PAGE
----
The London entrepreneur James Cox (c.1723-18Roland Arkell
00) is best known as a specialist in the intricate clockwork curios encrusted with gold, silver and jewel, referred to as ‘sing-songs.’
Extracted from Antiques Trade Gazette | Roland Arkell
His primary market was the Far East, where mechanical clocks and automata were hugely popular, helping to redress the trade imbalance that existed between Britain and China in the 18th century.
Among his best-known works, made in the hope of a sale to the emperor Qianlong who owned several Cox creations, is the life-size silver swan automaton at the Bowes Museum, Barnard Castle.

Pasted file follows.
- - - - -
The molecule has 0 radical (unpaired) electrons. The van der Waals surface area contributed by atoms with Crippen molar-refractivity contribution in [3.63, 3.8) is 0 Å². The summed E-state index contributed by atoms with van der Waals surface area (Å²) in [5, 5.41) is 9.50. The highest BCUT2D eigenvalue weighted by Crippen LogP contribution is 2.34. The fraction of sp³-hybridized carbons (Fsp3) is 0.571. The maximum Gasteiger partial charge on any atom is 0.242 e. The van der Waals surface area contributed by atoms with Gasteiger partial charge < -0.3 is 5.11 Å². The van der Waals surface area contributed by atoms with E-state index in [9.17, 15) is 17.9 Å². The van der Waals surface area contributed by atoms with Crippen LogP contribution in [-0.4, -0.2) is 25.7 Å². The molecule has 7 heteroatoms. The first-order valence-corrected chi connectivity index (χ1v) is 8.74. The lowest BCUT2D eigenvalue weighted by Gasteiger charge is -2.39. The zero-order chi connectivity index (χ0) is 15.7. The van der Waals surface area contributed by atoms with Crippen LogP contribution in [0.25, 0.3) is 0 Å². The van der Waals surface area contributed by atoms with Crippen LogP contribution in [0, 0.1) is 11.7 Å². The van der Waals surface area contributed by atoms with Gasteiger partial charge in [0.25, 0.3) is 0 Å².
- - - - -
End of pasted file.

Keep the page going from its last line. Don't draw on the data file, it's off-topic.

The March 18 auction at Mellors & Kirk (20% buyer’s premium) in Nottingham included a more modest Cox ‘toy’: a 3in (7.5cm) paste and gilt metal automaton watch c.1770.
When the clockwork is wound the central dial and two star clusters rotate. It required some minor work but was apparently complete and in original condition. Estimated at £6000-8000, it took £11,000.
Following a famous sale of stock at James Christie’s in 1772, Cox managed a private museum in the Great Room at Spring Gardens, near Admiralty Arch. Among the exhibits was Oliver Cromwell’s head.
Ready for a clean
Also at Mellors & Kirk last month, a Georgian ‘heart and crown’ ring set with an ivory portrait miniature of a young woman and a rose diamond surround sold online for £2800. Although encrusted with dirt, all the stones were present and it promised a spectacular clean.